Stefer Rahardian used to talk about wanting to be Indonesia’s first martial arts world champion, but he has been quiet about that as of late.
Instead, as the country’s most successful homegrown athlete notches up each victory, he has lowered his gaze from the summit to the path ahead.
“I need to be good,” he says. “I just need to keep training hard with my team. My opponents are tough.”
Rahardian, the 2016 ONE Flyweight Indonesian Tournament Champion, is turning to his trademark humility to tune out the noise outside the cage. He readies for his next bout against Pakistan’s Muhammad “The Spider” Imran at ONE: KINGS OF COURAGE, live on Saturday, 20 January, at the Jakarta Convention Center in Indonesia.
Seven career wins — five of them under the ONE banner — and zero losses are adding up to some fame away from the gym and the cage. He is starting to get recognized on the street. However, the undefeated 31-year-old is determined to avoid the distractions.
“I never thought about being a sort of celebrity. I still think that I am an ordinary guy,” he says. The truth, however, is that he is quite extraordinary.
For example, his last victory in Jakarta at ONE: TOTAL VICTORY this past September was spectacular. Going into that bout, Rahardian says his mission was to be on the offensive, and he accomplished that rather quickly.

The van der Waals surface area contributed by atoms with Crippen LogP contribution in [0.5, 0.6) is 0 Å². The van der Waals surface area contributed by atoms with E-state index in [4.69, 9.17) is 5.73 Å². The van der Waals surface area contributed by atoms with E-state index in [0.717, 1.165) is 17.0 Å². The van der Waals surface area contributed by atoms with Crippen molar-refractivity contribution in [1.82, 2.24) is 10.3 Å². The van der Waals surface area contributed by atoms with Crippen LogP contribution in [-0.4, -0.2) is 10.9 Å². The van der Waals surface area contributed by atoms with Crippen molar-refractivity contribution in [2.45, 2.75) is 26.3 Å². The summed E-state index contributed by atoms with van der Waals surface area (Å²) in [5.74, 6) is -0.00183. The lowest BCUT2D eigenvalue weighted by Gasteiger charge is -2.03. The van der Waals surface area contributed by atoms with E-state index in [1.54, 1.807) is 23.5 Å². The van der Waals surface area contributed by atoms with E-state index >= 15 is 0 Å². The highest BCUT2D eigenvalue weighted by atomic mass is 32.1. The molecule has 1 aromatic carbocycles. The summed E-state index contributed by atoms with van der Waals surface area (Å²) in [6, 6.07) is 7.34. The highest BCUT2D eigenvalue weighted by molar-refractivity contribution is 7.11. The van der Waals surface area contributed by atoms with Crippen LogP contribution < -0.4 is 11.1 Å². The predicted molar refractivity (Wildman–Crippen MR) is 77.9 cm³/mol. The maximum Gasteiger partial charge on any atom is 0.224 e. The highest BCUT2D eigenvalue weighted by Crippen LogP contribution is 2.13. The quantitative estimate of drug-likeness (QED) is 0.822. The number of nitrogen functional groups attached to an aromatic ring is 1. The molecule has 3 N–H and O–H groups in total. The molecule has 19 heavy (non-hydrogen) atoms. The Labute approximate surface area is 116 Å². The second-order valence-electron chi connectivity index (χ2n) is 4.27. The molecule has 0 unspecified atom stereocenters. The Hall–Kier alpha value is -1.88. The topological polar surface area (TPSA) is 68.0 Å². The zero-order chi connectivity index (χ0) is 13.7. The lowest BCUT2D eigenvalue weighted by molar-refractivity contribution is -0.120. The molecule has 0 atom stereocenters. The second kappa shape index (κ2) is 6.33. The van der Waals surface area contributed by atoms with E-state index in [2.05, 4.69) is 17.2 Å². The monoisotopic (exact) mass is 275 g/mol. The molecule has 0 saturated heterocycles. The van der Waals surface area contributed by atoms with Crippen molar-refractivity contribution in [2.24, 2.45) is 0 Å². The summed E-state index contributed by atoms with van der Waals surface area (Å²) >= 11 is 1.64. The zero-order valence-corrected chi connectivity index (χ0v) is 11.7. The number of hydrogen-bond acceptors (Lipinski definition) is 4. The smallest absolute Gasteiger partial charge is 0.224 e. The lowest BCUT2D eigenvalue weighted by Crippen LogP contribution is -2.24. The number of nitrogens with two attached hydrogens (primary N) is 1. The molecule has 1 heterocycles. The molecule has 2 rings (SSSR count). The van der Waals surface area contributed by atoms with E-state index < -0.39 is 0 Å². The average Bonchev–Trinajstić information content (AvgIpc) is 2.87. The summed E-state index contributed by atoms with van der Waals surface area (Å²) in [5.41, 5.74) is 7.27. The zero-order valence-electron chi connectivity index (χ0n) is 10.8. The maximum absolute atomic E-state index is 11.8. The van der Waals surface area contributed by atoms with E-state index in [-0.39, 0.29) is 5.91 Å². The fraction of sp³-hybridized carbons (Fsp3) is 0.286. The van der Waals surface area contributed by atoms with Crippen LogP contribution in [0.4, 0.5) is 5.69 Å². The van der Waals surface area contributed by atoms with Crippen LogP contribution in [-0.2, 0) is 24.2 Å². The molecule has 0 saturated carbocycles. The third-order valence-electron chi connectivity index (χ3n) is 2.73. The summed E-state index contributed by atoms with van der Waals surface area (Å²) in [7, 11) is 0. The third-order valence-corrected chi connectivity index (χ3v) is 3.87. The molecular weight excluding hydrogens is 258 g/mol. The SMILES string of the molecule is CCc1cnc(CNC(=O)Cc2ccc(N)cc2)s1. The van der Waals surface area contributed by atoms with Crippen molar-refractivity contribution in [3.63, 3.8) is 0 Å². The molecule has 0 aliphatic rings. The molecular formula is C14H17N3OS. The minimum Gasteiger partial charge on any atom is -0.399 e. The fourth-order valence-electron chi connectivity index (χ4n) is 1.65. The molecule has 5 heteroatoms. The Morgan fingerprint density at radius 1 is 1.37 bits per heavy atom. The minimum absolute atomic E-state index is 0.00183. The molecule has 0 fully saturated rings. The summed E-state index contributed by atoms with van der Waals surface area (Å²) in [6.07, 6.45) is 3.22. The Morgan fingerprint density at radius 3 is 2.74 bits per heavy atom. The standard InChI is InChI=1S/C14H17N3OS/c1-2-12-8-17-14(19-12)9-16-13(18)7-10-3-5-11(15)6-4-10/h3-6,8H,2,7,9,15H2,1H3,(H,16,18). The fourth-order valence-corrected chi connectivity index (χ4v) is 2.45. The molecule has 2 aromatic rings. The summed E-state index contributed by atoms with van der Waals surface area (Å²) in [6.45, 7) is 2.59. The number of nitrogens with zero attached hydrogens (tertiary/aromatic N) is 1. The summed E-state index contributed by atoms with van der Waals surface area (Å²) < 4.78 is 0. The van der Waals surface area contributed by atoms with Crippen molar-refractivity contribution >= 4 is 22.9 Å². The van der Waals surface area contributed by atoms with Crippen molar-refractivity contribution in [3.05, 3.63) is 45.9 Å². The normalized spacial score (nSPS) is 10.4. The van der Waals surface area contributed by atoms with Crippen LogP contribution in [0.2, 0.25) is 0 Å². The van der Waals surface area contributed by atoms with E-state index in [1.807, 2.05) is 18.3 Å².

The Indonesian was comprehensively in control of his opponent, Cambodian Top Team’s Sim Bunsrun, from the start. Rahardian closed in, secured the kun khmer stylist in a tight body lock, and threw him to the ground. A series of blows from his full mount sent Bunsrun scrambling, which allowed the local favorite to take his back.
Leveraging off years of jiu-jitsu and grappling, Rahardian was all over his opponent like a python, eventually working into a rear-naked choke. When Bunsrun tapped out after 67 seconds, the Jakarta native chalked up his second fastest victory since turning professional.
Even that was not good enough.
“I needed to be more aggressive,” Rahardian says, recalling his training for the September bout. “I worked on my striking. This is martial arts, you need to use everything — striking, grappling, wrestling.”
For his upcoming bout with Imran, he is expecting the action to hit the cage floor relatively quickly. That is because the 26-year-old from Gujar Khan, Pakistan, is known for his grappling expertise.
“Imran is good at grappling,” Rahardian warns. “He is good on the ground. That is where he wins, and if you get sloppy, anything can happen.”
With another impressive showing, the Indonesian hero could find himself breaking through the upper echelon of ONE’s stacked flyweight division, which the likes of Geje “Gravity” Eustaquio, Danny Kingad, Kairat “The Kazakh” Akhmetov, Reece “Lightning” McLaren, and ONE Flyweight World Champion Adriano “Mikinho” Moraes.
Another dominant victory will also add to his celebrity, but again, that does not concern Rahardian. However, he does want to use his newfound fame to spread the word about the power and beauty of martial arts.
If he were to do that, then that would be another mission accomplished.
“I am happy people recognize my matches,” he says. “My goal is to inspire other Indonesians to join martial arts and train. I am very grateful and blessed.”